Admittedly, engagement is the easiest goal to accomplish on Facebook's ad platform. One thing you must keep in mind with this goal, however, is that engagement does NOT necessarily lead to sales/leads/customer base growth. If your goal on Facebook is to get higher engagement (likes, shares, comments), then it will be beneficial to think of some "what's next?" goals that collaborate with your increased engagement.

What do I mean by this? Let's say you run a campaign that increases your company page likes by over 200. This may seem like a success, but what can you do with these 200 new likes on your page? You can't expect new users to see your company Facebook posts unless you boost them, so it's good to keep in mind that future posts focused on a sales or lead goal will need to be boosted to this new audience.

Here are key principles to an effective Facebook engagement strategy:

  1. To get engagement with an ad, it must be a boosted post. Facebook does not let you optimize for engagement unless you initially create the post on your Facebook business page and THEN boost it within your ad account.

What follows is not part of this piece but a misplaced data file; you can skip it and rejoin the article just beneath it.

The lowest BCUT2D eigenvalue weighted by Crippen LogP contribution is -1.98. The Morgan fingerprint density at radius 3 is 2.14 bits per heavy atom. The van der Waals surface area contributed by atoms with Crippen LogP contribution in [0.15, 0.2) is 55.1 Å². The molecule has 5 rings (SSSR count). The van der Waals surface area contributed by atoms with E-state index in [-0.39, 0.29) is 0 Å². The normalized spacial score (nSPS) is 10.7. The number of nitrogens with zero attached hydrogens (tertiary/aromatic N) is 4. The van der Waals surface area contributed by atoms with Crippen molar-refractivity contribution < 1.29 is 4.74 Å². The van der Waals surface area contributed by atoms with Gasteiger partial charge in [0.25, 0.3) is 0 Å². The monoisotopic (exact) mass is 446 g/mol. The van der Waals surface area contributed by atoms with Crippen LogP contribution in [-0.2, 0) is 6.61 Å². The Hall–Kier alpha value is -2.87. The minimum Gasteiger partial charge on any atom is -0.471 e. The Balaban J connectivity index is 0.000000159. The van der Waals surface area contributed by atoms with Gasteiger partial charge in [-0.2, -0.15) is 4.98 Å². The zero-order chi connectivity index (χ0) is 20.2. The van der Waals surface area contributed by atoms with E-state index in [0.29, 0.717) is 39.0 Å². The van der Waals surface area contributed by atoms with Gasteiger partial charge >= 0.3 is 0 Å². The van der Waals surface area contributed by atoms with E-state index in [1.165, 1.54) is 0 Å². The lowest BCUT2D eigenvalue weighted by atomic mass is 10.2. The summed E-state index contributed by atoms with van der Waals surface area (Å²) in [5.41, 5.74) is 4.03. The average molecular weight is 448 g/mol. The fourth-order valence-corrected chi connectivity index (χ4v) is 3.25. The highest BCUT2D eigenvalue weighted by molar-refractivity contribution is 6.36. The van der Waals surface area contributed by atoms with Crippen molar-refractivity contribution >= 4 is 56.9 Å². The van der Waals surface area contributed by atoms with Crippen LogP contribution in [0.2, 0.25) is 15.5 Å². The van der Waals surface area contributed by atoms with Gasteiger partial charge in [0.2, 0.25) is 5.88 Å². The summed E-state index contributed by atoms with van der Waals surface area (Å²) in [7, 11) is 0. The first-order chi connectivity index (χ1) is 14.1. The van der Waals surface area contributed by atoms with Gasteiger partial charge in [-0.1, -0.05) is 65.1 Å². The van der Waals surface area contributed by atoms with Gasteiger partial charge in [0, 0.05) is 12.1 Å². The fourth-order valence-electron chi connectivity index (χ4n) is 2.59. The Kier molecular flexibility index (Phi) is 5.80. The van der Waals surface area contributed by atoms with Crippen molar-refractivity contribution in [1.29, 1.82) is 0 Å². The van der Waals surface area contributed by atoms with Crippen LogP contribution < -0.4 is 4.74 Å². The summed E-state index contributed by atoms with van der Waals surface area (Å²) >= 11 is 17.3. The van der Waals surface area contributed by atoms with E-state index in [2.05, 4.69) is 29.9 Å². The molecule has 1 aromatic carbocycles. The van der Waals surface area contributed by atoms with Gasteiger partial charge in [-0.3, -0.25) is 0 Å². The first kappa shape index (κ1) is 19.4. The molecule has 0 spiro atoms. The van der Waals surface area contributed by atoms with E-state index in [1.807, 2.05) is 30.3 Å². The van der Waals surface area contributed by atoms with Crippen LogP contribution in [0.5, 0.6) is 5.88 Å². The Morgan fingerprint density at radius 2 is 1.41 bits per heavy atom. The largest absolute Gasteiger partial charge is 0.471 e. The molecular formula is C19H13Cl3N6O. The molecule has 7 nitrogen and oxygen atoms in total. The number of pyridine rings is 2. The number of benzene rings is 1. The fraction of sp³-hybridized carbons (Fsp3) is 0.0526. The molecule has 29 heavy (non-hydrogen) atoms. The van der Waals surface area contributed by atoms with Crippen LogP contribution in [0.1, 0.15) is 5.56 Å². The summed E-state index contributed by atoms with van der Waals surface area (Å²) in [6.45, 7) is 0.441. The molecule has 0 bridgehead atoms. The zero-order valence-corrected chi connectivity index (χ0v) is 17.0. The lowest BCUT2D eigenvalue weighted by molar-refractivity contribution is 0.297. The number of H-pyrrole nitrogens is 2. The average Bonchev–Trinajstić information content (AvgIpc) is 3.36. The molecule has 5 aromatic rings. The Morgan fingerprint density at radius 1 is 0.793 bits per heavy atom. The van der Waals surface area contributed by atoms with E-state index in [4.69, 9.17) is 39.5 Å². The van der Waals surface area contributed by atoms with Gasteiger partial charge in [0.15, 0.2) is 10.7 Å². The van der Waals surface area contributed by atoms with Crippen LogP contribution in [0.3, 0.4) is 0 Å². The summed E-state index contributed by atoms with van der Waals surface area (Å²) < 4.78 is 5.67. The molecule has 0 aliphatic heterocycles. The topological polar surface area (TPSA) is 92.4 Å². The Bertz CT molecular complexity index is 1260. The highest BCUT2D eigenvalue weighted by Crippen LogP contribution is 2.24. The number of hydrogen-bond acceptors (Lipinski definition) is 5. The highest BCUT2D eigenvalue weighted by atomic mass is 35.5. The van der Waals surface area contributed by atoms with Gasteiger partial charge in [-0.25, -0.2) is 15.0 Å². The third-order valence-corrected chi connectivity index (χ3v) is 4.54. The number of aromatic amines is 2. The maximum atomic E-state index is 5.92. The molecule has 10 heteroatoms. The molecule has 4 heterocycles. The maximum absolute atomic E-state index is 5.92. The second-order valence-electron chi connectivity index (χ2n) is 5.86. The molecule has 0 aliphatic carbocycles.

2. Try not to go the cliché route of explicitly telling users to share or like your post. Try instead to post a compelling question or an interesting piece of content that is likely to elicit some sort of emotional response from your audience. They'll feel compelled to interact with this type of content on their own.
Example: Family Cat Shop posted a touching story on their blog and boosted the link to cat lovers. Engagement boomed with very little advertising spend as more and more people commented to leave their stories and wanted to share the story on their own timeline.

Family Cat Shop Engagement

About the author

Kate likes math and problem solving. Honestly, they get her through the day. She loves her wife, cats, and living in a cozy house outside Chattanooga, Tennessee.